TERRE HAUTE —
Thousands of people marched in Terre Haute on Saturday to fight for Wabash Valley’s smallest citizens — babies.
A group named “Jayden’s Walkers” were among the thousands who participated in the 2014 March for Babies to benefit the March of Dimes, a nonprofit organization that promotes pregnancy and baby health.
Jayden’s Walkers honored Jayden Snyder, who was born at 29 weeks gestation and spent weeks in the neonatal intensive care unit. The walkers included Jayden’s parents Katie and Nick Snyder, older sister Jocelyn, grandparents, family friends and Jayden himself.
“It was a good way to give back to the community for a cause that’s personal to us,” Katie Snyder said as she pushed the stroller carrying Jayden, now 4, around Deming Park.
After learning about March of Dimes, the Snyder family started participating in the march. This year was their fourth year, and Jayden looked well and happy. He is scheduled to start preschool in the fall.
“Guess what?” he enthusiastically asked from the stroller. “[Jocelyn] can walk me to school.”
Families and teams — and many with strollers — filled Indiana State University’s Memorial Stadium before embarking on a two-mile walk for the event. Many of them wore T-shirts with words indicating who they were walking for.
One group walked “to give babies a healthy beginning,” while another — Team Phoebe Marie — was more specific. About 2,000 residents participated, organizers said.
Participants of all ages followed a route that went south on Brown Avenue, east on Ohio Boulevard and into Deming Park and went west on Ohio to Brown and back to the stadium. There were also options for walking longer.
Division Director Nikki Simpson said it was a “big day” for the community and also for the walkers “because it means so much to them personally.”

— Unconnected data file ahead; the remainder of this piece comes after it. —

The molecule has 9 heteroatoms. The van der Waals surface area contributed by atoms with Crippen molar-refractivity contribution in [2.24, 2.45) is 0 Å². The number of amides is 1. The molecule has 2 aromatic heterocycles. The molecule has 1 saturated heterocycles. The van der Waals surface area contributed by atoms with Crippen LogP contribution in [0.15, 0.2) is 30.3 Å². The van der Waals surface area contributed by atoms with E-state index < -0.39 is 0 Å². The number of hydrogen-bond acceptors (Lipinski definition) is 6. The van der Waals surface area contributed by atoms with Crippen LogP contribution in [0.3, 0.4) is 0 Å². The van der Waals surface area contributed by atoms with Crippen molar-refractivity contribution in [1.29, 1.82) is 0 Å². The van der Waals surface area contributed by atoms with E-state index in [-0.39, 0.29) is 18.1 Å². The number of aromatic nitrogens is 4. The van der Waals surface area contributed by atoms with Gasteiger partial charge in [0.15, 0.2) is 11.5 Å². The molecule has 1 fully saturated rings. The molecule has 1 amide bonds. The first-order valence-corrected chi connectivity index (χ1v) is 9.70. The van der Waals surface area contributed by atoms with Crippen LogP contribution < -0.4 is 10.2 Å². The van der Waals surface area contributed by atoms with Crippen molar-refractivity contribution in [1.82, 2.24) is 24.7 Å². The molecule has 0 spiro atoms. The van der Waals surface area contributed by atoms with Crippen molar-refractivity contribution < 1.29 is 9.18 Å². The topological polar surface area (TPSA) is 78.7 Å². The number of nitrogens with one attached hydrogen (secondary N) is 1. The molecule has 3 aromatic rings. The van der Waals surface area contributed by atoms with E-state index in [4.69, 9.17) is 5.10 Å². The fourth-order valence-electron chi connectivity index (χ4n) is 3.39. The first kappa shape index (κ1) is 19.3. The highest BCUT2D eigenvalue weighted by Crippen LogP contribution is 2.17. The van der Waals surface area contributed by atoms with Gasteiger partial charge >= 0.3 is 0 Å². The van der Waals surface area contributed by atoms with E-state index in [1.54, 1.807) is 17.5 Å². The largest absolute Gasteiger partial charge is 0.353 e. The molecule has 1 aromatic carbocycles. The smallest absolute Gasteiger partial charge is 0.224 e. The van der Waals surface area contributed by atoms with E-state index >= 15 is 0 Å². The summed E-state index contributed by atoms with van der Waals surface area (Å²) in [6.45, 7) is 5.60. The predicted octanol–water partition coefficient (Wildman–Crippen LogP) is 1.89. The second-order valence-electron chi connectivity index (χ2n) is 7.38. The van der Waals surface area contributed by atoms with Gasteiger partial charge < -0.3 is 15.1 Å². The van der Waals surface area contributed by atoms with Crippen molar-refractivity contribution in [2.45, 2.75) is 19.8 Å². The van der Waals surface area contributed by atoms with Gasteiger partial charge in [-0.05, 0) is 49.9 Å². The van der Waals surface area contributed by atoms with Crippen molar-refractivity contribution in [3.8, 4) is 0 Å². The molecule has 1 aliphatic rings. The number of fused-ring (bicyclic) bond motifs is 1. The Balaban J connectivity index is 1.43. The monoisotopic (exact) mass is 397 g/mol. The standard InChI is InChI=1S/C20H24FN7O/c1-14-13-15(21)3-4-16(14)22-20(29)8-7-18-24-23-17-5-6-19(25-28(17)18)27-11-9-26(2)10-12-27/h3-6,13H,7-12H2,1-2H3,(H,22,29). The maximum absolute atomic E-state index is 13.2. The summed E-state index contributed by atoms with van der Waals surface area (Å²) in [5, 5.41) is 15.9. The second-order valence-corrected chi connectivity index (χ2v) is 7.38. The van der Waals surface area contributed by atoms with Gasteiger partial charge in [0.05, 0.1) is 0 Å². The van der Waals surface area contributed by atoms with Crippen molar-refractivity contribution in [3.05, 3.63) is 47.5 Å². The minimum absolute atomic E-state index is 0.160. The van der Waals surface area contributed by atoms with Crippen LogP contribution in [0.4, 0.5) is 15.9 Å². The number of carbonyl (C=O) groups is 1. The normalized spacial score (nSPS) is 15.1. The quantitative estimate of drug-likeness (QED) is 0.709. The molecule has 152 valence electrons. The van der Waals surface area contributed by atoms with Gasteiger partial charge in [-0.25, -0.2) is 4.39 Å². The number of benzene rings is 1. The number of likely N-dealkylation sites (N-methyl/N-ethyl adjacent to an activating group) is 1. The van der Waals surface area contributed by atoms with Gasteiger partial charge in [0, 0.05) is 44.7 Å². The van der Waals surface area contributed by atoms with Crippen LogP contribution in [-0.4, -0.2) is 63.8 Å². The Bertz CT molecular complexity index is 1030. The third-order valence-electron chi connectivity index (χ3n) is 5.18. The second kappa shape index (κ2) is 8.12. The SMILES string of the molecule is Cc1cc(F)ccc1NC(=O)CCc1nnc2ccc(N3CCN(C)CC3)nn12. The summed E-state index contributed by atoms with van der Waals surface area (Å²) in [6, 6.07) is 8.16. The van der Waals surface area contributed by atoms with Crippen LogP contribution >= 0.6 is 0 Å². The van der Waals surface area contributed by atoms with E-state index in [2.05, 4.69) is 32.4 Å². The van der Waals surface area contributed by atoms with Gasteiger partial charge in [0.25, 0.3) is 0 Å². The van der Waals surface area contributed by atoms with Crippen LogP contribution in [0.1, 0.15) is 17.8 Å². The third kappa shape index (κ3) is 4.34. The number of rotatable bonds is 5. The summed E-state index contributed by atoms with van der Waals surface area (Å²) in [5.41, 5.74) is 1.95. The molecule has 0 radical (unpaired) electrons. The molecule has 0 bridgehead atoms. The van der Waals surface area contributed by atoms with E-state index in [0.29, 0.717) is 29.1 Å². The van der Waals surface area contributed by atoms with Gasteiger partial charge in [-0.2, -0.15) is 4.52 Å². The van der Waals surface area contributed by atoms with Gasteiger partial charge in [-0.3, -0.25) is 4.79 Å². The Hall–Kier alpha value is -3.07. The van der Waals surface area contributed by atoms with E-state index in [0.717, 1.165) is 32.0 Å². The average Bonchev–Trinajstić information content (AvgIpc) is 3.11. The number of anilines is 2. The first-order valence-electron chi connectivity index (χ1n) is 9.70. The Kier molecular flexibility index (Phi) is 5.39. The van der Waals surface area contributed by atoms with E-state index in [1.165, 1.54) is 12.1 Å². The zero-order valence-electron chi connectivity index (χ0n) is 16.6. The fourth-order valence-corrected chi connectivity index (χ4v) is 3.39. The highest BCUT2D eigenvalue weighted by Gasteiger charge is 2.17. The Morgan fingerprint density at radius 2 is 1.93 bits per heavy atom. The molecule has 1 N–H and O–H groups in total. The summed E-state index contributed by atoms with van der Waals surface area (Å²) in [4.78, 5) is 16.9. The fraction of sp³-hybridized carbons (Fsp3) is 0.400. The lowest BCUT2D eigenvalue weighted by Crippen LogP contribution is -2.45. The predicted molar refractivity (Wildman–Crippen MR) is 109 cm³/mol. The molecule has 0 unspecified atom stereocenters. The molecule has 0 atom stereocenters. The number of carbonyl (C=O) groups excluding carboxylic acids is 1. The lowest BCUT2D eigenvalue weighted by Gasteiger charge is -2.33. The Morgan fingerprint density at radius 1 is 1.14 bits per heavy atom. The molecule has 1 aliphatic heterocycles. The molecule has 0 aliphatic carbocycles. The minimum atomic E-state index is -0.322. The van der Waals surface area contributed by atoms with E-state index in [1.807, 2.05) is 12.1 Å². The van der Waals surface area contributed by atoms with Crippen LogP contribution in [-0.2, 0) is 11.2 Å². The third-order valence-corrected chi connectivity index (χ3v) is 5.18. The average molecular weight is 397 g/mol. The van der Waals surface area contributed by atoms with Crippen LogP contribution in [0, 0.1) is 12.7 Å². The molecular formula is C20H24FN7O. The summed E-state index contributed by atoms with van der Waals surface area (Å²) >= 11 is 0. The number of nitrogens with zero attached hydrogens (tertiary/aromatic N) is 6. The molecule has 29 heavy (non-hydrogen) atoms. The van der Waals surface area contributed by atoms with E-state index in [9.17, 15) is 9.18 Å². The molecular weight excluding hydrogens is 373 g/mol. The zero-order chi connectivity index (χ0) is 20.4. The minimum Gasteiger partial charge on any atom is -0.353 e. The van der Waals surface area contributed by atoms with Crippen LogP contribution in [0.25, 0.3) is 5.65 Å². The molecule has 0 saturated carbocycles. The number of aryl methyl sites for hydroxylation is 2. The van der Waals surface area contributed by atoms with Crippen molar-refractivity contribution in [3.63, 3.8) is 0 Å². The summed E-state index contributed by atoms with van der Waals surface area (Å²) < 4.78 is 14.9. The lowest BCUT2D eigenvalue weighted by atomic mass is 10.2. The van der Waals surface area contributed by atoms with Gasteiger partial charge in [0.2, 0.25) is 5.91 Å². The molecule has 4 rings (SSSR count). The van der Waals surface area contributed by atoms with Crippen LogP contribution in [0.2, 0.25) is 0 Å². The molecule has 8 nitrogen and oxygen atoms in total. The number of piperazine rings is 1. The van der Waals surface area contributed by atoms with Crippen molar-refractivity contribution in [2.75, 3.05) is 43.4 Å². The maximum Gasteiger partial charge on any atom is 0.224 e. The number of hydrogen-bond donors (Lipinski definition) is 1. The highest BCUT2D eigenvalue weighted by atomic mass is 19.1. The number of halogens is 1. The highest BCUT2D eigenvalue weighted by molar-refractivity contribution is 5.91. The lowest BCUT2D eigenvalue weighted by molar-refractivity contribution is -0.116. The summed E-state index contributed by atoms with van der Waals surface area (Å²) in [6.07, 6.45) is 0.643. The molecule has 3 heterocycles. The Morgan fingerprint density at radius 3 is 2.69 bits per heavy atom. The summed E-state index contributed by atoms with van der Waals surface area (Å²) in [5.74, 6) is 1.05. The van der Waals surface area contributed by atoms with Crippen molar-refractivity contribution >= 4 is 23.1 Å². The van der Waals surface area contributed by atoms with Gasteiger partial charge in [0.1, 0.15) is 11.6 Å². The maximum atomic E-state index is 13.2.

According to the March of Dimes, the most urgent infant health problem in the country is premature birth.
“It affects more than half a million babies each year, with the number growing every day,” a March of Dimes news release stated.
In Indiana 1 in 9, or more than 10,000, babies are born prematurely each year, it stated.
Another family walked not only to support the cause but also to get exercise.
Danielle Barrett walked with 4-year-old Bradan Myrtle, who participated in the walk for the first time. They were also accompanied by other relatives. Barrett said she took Bradan to the event to learn about the cause and get exercise as well.
“He loves to walk outdoors,” she said.
Before the walk, there was an opening ceremony, which included songs, a presentation of colors, a poem and remarks from some key people. Among those who were scheduled to speak were Terre Haute Mayor Duke Bennett, Tom Bradley of GE Aviation, the 2014 March for Babies chairperson, and the Litz Family, 2014 ambassador for the event.
Parents Shane and Mendy Litz shared the story of the struggles surrounding the premature birth of their son, Anden. At almost three months premature, he weighed 2 pounds, 10 ounces when he was born. He had some “ups and downs” while in the NICU for several weeks.
But now, at 2-years-old, he has become a happy, typical toddler who is full of life, the parents said.
March for Babies started in 1970, and events take place in more than 900 communities nationwide, Bradley said. More than 7 million people have participated as walkers, volunteers and sponsors, Bradley added, and since its inception, it has raised about $2 billion.
Simpson said the Wabash Valley’s goal this year is to raise $174,000, and the organizers are projecting they will meet that target.
The money raised by the event funds research, education and local community grants for programs such as Union Hospital NICU Friend Project and the Quality Improvement Grant, among others.
“We all care about babies, and we want to make a difference,” Bradley said. “We are well on our way to addressing the issues of prematurity, birth defects and infant mortality. Together, we can make a difference, and we start here today with March for Babies.”
Tribune-Star Reporter Dianne Frances D. Powell can be reached at 812-231-4299 or dianne.powell@ tribstar.com.